The reaction to free-to-play games that monetize by the use of in-app purchases (or IAPs, for short) depends on where you ask about them. They’re a normal part of the gaming culture in Asia and looked upon with skepticism but warily accepted in North America.

In Europe, though, they’re now under the microscope. reported this morning that the European Commission is huddling with consumer protection groups in multiple nations to get some clarification on parts of the free-to-play model it finds troubling.


The Commission’s concerns include protecting children from IAPs (and preventing them from bugging parents to buy for them), games that opt-in players for IAPs without their consent, free games that aren’t really free, and companies that don’t provide a way for players to contact them by email for customer service purposes.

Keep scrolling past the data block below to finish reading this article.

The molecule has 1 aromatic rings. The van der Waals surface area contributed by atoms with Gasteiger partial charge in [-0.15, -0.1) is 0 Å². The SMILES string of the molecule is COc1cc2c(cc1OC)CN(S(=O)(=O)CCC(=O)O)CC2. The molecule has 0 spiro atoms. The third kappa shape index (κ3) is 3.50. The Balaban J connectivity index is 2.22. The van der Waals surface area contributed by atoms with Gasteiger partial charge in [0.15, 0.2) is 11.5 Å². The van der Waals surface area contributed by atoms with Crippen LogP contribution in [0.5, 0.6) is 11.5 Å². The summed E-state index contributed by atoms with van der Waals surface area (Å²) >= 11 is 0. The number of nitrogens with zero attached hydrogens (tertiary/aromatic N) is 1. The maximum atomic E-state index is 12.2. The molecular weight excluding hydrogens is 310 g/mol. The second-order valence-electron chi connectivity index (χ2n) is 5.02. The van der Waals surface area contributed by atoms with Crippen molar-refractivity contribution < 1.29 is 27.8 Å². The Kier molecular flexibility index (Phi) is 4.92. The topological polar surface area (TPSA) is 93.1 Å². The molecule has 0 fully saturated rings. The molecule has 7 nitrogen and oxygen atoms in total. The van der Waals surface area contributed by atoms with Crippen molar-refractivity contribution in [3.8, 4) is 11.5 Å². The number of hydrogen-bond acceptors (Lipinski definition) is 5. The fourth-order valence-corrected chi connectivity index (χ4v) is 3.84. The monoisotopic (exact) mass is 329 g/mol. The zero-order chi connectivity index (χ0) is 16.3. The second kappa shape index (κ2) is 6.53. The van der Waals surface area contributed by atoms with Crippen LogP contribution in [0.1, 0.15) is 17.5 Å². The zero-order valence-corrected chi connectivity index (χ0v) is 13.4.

In true “probably not a coincidence” spirit, the Commission’s investigation comes just a few weeks after the Office of Fair Trading in the UK did some similar digging and ended up proposing a list of principles governing mobile and online games that companies must conform to within 60 days. Not surprisingly, the short list checks off several of the same items the EC would like to see heeded.

Since the PR backlash of stories about kids running up huge bills on their parents accounts with IAPs wasn’t enough to stop bad actors in the mobile and online spaces, it might take the force of law to change things. It’s not impossible to envision that kind of scenario in North America either, especially since Apple and Google are in on the current meetings.

Until that happens, it’s wise to keep this in mind: free-to-play doesn’t usually mean completely free, and it’s always a good idea to stay aware of any ways a game is trying to get you to pay.